Holding companies liable for damages caused by fracking-induced earthquakes is an unreliable way to manage this new risk. The courts simply aren’t equipped to handle this issue in a way that is fair to the companies and to the people who have been harmed, while also taking into account the best interests of the broader population.

The science is straightforward. Increases in drilling activity, including hydraulic fracturing and deep-well injections, have caused dramatic changes in seismic activity. Last year, 5,415 earthquakes were documented in Oklahoma, making it the most seismically active state in the continental United States. The frequency and severity of these earthquakes are both on the rise.

While the relationship between fracking and earthquakes may appear sufficient to hold companies liable, how to apportion liability is a much more difficult question. The devil is in the details. Scientists are only now beginning to connect seismic activity to certain types of drilling-related activities, and are still exploring whether a causal relationship between those particular activities and quakes can be determined. Drilling sites are extremely active and clustered, making it extraordinarily difficult to differentiate how each well or event contributes to the geologic stresses that cause earthquakes.

Research is beginning to connect discrete seismic events to discrete drilling phases in a few isolated incidents, but not with the confidence necessary to pinpoint how—and how much—oil and gas developments contribute to the timing and severity of those events. Earthquakes are a wickedly complex subject, even without any human activity involved. Indeed, the natural system is so complex that we rely on probability analysis, not true forecasts, to plan and prepare for earthquakes.

Meeting the conditions for liability in these circumstances is hugely complicated. But even if it was conceivable to meet such a threshold, it would still be inappropriate for the courts to make this decision.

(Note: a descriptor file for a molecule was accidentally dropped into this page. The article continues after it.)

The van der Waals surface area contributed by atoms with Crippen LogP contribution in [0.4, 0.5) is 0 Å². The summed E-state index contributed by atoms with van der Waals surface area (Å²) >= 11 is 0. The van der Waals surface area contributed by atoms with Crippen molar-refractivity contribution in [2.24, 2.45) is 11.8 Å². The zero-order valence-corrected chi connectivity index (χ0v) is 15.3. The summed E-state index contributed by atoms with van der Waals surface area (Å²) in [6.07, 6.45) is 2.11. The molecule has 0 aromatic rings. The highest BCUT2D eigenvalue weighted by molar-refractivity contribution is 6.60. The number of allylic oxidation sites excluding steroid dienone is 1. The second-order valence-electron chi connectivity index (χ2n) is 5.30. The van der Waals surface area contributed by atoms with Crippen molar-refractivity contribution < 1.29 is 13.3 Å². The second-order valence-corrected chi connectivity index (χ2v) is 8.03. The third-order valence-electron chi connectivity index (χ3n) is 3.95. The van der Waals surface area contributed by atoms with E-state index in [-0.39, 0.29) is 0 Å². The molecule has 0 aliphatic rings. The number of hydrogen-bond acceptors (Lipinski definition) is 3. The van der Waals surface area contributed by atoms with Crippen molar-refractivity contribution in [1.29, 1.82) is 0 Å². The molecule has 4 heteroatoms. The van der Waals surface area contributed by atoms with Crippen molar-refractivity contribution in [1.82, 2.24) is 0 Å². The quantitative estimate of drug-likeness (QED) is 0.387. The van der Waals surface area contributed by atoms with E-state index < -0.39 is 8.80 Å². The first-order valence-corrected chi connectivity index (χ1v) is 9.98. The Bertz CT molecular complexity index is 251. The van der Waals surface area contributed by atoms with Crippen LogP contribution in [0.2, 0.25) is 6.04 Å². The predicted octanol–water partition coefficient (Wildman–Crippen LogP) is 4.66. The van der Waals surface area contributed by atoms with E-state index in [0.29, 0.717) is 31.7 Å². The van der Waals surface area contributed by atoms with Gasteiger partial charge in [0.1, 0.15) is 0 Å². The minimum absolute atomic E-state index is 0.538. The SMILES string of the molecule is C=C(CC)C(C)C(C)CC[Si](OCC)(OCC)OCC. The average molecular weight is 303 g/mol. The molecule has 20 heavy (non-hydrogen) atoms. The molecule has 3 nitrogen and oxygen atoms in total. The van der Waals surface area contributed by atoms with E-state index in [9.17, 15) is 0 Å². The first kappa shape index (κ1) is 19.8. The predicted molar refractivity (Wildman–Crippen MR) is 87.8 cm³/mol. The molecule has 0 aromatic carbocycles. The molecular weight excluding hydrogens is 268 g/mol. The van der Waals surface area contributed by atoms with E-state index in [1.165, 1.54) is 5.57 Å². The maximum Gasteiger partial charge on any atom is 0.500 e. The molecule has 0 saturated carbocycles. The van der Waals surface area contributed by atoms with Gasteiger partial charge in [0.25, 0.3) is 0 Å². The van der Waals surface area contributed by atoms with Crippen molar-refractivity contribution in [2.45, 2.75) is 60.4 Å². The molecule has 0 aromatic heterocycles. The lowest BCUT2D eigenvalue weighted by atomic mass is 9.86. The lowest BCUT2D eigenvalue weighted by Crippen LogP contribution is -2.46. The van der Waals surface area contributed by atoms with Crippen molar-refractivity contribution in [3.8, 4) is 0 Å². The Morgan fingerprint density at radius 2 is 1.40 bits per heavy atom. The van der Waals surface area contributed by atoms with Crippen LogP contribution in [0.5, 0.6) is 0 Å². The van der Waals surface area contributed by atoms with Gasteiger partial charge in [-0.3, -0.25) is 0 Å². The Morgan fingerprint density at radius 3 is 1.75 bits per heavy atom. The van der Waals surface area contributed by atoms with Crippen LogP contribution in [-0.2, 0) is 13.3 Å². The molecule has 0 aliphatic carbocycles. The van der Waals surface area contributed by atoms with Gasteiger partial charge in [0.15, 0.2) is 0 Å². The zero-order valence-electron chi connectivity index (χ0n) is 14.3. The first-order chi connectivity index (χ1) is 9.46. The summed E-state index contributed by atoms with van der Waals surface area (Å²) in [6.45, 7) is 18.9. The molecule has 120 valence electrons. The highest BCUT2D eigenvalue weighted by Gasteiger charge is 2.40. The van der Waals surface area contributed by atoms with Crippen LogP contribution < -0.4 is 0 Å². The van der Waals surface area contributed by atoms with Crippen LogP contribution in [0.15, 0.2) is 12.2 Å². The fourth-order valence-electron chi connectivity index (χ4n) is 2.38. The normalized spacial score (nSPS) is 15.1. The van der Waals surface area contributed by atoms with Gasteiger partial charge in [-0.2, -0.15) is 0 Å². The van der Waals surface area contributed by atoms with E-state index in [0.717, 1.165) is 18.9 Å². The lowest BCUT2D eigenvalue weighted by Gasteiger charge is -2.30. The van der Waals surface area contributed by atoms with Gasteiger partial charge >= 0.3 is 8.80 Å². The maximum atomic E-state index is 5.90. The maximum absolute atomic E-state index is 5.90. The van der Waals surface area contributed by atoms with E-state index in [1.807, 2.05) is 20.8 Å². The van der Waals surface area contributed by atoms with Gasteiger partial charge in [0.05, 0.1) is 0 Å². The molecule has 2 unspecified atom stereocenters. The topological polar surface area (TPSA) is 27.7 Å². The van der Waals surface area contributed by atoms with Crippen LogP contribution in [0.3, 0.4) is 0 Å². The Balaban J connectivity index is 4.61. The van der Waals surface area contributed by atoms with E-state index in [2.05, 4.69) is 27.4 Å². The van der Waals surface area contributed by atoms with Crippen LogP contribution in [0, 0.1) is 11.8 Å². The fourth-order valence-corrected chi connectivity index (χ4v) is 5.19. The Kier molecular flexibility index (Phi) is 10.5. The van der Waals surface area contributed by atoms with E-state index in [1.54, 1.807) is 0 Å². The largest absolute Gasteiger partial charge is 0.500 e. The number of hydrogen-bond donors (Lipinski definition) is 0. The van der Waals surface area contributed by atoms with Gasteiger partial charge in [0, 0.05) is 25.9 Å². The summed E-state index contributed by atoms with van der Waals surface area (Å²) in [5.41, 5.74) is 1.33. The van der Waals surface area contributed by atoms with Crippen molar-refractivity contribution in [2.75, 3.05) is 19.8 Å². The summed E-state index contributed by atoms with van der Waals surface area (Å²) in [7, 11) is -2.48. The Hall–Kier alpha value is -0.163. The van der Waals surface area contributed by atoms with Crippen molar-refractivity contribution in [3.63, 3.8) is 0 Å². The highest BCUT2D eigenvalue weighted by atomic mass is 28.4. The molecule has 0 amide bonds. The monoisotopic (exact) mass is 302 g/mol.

Common-law liability is simply too blunt an instrument. It asks the court not only to sort through complicated and inconclusive scientific data, but also to judge, in effect, whether limited instances of earthquake damages should put an end to oil-and-gas operations that promote economic growth and enhanced energy security.

There is no doubt that oil-and-gas development in Oklahoma has enormous upside benefits. Oil production has nearly doubled in the state over five years, creating jobs and raising average wages, increasing revenue to the state treasury and holding state unemployment well below the national average. Other benefits accrue to the rest of the country, creating supply-chain jobs, lowering manufacturing costs and increasing the supply of stable, domestic energy resources.

These benefits must be balanced against the risks of increased seismic activity—not sacrificed to a tenuous connection between any one oil and gas operation and a particular seismic event.

Thankfully, the legislative and executive branches are designed to handle exactly such inherently political calculations. Limited state action, in cooperation with the oil and gas industry, to identify and codify the best technical practices to mitigate earthquake risk is a much more effective and efficient approach than litigation.

That doesn’t mean people shouldn’t be compensated for earthquake damages. Ideally that’s the role of the insurance market. In the absence of coverage, it may be necessary to create an alternative compensation pool funded by industry contributions or any other number of sources.

There is no doubt that aggressive development of shale deposits has increased the frequency and magnitude of earthquakes in the central United States. Managing and mitigating practices that contribute to damaging earthquakes can be part of successful, continuing investment in oil and gas development, but not if the judgment is left to the courts.

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